4 credit card rules you should never break


Credit cards are great tools for building credit and earning rewards for spending you anyway. They can make your life easier and provide valuable benefits such as purchase protection or extended warranties.

But credit cards can also give you a lot of trouble. Here are four credit card rules to follow to make sure that doesn’t happen to you.

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1. Avoid paying credit card interest

Credit cards typically charge high interest rates, with many cards offering an APR of 17% or more. You don’t want to pay interest at such a high rate if there is a way to avoid it, especially when there are cheaper borrowing options, such as personal loans.

If you are going to use a credit card, don’t charge more than you can afford to repay. If you need to make a larger purchase that you can’t pay off in one billing cycle, consider using a 0% APR card or other more affordable loan to do it.

2. Always pay your credit card on time

Credit card companies report your payment history to credit agencies. A positive payment history can help you achieve a good credit score, which improves all aspects of your financial life. But a missed payment can sit on your credit report for years and seriously damage your score the whole time.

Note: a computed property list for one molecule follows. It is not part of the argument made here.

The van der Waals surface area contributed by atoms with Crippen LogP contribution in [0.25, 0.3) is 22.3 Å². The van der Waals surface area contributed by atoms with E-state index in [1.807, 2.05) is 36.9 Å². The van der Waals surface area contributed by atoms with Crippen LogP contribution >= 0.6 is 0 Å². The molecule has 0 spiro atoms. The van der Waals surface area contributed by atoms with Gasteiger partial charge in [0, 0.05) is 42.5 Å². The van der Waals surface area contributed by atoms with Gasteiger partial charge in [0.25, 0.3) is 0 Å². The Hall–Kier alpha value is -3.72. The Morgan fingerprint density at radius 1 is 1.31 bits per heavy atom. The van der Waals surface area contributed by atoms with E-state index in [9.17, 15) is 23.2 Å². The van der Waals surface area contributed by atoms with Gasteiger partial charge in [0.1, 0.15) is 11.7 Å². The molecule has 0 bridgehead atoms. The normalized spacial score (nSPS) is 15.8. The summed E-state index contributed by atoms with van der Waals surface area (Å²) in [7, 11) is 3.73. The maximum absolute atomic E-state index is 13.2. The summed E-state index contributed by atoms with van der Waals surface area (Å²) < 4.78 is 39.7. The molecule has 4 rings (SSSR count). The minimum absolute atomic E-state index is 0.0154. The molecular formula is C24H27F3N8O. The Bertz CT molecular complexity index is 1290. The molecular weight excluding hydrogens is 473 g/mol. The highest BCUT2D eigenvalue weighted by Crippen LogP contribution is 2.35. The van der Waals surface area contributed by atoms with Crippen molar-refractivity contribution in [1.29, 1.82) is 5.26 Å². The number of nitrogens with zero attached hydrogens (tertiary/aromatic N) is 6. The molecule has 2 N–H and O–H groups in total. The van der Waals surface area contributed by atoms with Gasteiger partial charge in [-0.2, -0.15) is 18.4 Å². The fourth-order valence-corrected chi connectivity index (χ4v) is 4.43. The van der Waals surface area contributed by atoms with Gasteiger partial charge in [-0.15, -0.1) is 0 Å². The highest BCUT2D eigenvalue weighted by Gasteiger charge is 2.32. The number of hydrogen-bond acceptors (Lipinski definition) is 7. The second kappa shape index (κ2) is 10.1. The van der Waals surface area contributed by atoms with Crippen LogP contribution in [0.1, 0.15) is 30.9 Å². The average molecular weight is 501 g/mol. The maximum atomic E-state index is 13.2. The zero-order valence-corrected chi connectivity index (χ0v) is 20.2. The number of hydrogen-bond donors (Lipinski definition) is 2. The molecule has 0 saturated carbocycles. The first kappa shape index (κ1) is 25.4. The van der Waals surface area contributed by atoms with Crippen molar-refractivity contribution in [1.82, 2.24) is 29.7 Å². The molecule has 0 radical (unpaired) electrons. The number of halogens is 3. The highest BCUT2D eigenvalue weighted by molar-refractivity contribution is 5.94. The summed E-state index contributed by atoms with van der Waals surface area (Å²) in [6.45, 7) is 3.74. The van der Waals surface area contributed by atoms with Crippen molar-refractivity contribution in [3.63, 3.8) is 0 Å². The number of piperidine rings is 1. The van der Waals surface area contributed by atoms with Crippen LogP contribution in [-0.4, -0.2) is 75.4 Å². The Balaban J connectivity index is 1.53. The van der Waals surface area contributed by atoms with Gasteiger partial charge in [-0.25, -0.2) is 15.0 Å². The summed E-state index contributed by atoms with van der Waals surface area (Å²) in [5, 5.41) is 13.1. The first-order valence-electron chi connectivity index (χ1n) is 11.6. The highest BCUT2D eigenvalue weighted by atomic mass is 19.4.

To avoid interfering with your ability to borrow, find a job, or rent an apartment, do everything possible to pay your bills on time and avoid being 30 days or more late. If you’re going to miss a payment, call your card issuer and find out what options you can have to avoid ending up with a negative rating on your credit report.

3. Choose a rewards program that suits your spending

Credit cards often offer valuable rewards. There is little reason to let this go. Look for a card that offers rewards that interest you, whether that’s cash back, miles, or points to redeem for merchandise.

And try to find one that rewards the spending you do the most. If you spend most of your money on gas and groceries, for example, it’s a good idea to get a card that offers rewards at gas stations and grocery stores.

4. Don’t Maximize Your Credit Cards

When you open a credit card, you are given a credit limit. This is the maximum you can charge at one time. Try to stay well below. Ideally, you should never use more than 30% of your available credit.

This is because the card companies declare how much of your line of credit you are using, and it is a major factor in determining your credit score. If you max out your cards or if your credit utilization rate exceeds 30%, it can lower your credit rating and affect your borrowing capacity.

Problems can arise that make it difficult to follow the four rules, but if possible, follow these rules to make sure your cards don’t harm your credit report. You want them to help you rather than hurt your financial situation.


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